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 Table of Contents  
Year : 2017  |  Volume : 8  |  Issue : 1  |  Page : 102-105  

Interleukin 1β (+3954; −511) genotype polymorphism and its association with severe chronic generalized periodontitis in the Malaysian Population

Faculty of Dentistry, SEGi University, Selangor, Malaysia

Date of Web Publication24-Apr-2017

Correspondence Address:
Shelly Arora
SEGi University, No. 9, Jalan Teknologi, Taman Sains, Kota Damansara, Petaling Jaya, Selangor
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Source of Support: None, Conflict of Interest: None

DOI: 10.4103/ccd.ccd_1177_16

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Introduction: Single-nucleotide polymorphisms (SNPs) in interleukin 1β (IL-1β) gene have been known to be associated with increased susceptibility to chronic periodontitis among various ethnic populations. SNPs are more commonly observed at loci + 3954 and − 511. The aim of this study was to evaluate the role of IL-1β gene polymorphism at loci +3954 and − 511, and its association with severe chronic generalized periodontitis among the ethnic Malay, Chinese, and Indians within the Malaysian population. Materials and Methods: Saliva samples from 120 subjects (60 cases and 60 controls) in the age group of 25–50 years were collected for isolation of genetic material using Norgen technique. Clinical attachment loss of ≥5 mm was considered as severe chronic generalized periodontitis. SNP's at loci +3954 and − 511 were identified and analyzed using Kompetitive Allele Specific Polymerase Chain Reaction Genotyping System (KASP). Differences in the allele/genotype frequencies were assessed by Chi-square test (P < 0.05). Results: On the comparison between cases and controls of IL-1β genotype polymorphism (+3954 and − 511), the difference in the genotype frequencies was statistically insignificant in all the three ethnicities. The genotype frequency in both groups in all three ethnicities of the Malaysian population was similar. Conclusion: IL-1β genotype polymorphism at +3954 and − 511 was found to be not associated with severe chronic generalized periodontitis among the three ethnicities in Malaysia. Studies with larger sample size should be done to confirm the findings of this study.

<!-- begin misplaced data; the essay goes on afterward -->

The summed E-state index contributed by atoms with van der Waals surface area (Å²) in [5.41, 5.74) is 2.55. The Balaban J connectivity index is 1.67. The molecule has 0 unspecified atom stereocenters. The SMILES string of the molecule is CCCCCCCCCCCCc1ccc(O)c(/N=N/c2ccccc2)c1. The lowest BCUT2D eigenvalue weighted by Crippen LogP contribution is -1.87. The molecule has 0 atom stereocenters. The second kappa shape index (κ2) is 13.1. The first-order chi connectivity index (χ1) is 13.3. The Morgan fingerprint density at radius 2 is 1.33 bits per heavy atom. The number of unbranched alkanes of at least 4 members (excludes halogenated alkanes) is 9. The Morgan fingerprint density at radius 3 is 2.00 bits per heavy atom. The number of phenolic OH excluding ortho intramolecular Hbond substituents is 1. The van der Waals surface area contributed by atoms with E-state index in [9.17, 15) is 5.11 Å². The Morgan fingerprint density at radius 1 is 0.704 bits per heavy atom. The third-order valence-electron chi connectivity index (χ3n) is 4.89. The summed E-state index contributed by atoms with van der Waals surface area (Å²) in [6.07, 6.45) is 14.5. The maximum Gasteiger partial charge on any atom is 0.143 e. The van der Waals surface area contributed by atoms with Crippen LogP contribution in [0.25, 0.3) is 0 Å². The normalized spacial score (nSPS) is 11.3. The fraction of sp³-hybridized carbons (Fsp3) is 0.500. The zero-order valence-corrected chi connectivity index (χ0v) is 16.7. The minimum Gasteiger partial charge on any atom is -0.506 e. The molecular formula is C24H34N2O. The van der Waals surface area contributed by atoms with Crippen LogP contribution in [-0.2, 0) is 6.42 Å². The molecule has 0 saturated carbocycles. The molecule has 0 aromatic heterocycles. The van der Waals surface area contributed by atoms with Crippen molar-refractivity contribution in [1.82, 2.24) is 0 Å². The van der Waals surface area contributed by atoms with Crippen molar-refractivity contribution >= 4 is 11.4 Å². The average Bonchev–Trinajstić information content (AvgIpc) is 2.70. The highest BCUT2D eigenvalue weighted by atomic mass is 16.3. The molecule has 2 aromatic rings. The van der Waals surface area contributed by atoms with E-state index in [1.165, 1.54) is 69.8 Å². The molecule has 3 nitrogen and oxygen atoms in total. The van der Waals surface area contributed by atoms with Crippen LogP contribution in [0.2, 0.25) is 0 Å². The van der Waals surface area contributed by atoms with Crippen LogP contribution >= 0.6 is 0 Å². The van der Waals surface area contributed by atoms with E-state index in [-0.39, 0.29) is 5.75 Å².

Keywords: Chronic generalized periodontitis, interleukin-1β genotype, Malaysian population, severe, single nucleotide polymorphism

How to cite this article:
Arora S, Ramachandra SS, Abdullah F, Gundavarapu KC. Interleukin 1β (+3954; −511) genotype polymorphism and its association with severe chronic generalized periodontitis in the Malaysian Population. Contemp Clin Dent 2017;8:102-5

How to cite this URL:
Arora S, Ramachandra SS, Abdullah F, Gundavarapu KC. Interleukin 1β (+3954; −511) genotype polymorphism and its association with severe chronic generalized periodontitis in the Malaysian Population. Contemp Clin Dent [serial online] 2017 [cited 2021 Dec 8];8:102-5. Available from:

   Introduction Top

Chronic periodontitis is an inflammatory disease affecting tissues of the periodontium resulting in clinical attachment loss (CAL) and bone loss and is one of the most common causes for tooth loss in developing nations.[1]

The prevalence of chronic periodontitis and severe chronic generalized periodontitis was found to be 48.5% and 18.2% respectively among Malaysian population.[2] Chronic periodontitis is multifactorial in nature with smoking, diabetes, osteoporosis, and hyper-responsive interleukin (IL) (genetic polymorphism) being some of the risk factors.[3] IL-1β is a key regulator of the host response and is a potent bone resorbing factor. It has been reported that single-nucleotide polymorphisms (SNPs) in IL-1β gene are associated with increased susceptibility to chronic periodontitis.[3] Various ethnic populations are known to have varying susceptibility to chronic periodontitis owing to SNPs in IL-1β gene.[4] Around 30% of the Caucasian population has IL-1β genotype polymorphism associated with increased susceptibility to chronic periodontitis.[4]